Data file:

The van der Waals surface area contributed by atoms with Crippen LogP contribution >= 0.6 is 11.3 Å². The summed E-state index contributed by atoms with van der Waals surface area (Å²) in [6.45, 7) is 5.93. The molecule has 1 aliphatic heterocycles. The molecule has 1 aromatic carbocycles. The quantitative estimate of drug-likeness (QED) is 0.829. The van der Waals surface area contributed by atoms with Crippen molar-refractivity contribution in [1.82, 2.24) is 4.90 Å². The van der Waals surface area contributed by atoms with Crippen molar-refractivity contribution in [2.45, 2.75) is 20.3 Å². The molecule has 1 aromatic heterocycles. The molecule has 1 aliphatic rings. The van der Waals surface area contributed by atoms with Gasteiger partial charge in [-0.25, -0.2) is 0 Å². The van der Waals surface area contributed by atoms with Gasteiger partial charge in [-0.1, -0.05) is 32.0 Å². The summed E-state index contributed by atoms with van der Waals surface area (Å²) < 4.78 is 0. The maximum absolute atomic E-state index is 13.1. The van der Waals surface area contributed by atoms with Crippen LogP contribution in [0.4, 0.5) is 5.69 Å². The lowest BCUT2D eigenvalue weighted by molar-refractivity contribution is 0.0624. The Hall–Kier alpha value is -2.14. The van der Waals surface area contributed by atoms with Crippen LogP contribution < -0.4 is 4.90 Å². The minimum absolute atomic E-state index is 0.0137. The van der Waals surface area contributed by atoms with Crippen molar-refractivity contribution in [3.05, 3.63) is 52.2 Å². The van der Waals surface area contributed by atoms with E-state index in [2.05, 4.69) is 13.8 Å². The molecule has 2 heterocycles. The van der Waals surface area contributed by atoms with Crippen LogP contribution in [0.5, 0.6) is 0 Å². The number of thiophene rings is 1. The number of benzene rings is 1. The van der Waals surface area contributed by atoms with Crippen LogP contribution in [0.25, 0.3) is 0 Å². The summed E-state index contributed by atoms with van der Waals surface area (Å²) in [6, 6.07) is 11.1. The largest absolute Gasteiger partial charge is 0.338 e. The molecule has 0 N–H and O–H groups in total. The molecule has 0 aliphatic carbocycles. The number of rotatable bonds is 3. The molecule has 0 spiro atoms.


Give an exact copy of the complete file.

The van der Waals surface area contributed by atoms with Crippen LogP contribution >= 0.6 is 11.3 Å². The summed E-state index contributed by atoms with van der Waals surface area (Å²) in [6.45, 7) is 5.93. The molecule has 1 aliphatic heterocycles. The molecule has 1 aromatic carbocycles. The quantitative estimate of drug-likeness (QED) is 0.829. The van der Waals surface area contributed by atoms with Crippen molar-refractivity contribution in [1.82, 2.24) is 4.90 Å². The van der Waals surface area contributed by atoms with Crippen molar-refractivity contribution in [2.45, 2.75) is 20.3 Å². The molecule has 1 aromatic heterocycles. The molecule has 1 aliphatic rings. The van der Waals surface area contributed by atoms with Gasteiger partial charge in [-0.25, -0.2) is 0 Å². The van der Waals surface area contributed by atoms with Gasteiger partial charge in [-0.1, -0.05) is 32.0 Å². The summed E-state index contributed by atoms with van der Waals surface area (Å²) < 4.78 is 0. The maximum absolute atomic E-state index is 13.1. The van der Waals surface area contributed by atoms with Crippen LogP contribution in [0.4, 0.5) is 5.69 Å². The lowest BCUT2D eigenvalue weighted by molar-refractivity contribution is 0.0624. The Hall–Kier alpha value is -2.14. The van der Waals surface area contributed by atoms with Crippen LogP contribution < -0.4 is 4.90 Å². The minimum absolute atomic E-state index is 0.0137. The van der Waals surface area contributed by atoms with Crippen molar-refractivity contribution in [3.05, 3.63) is 52.2 Å². The van der Waals surface area contributed by atoms with E-state index in [2.05, 4.69) is 13.8 Å². The molecule has 2 heterocycles. The van der Waals surface area contributed by atoms with Crippen LogP contribution in [0.5, 0.6) is 0 Å². The number of thiophene rings is 1. The number of benzene rings is 1. The van der Waals surface area contributed by atoms with Crippen LogP contribution in [0.25, 0.3) is 0 Å². The summed E-state index contributed by atoms with van der Waals surface area (Å²) in [6, 6.07) is 11.1. The largest absolute Gasteiger partial charge is 0.338 e. The molecule has 0 N–H and O–H groups in total. The molecule has 0 aliphatic carbocycles. The number of rotatable bonds is 3. The molecule has 0 spiro atoms.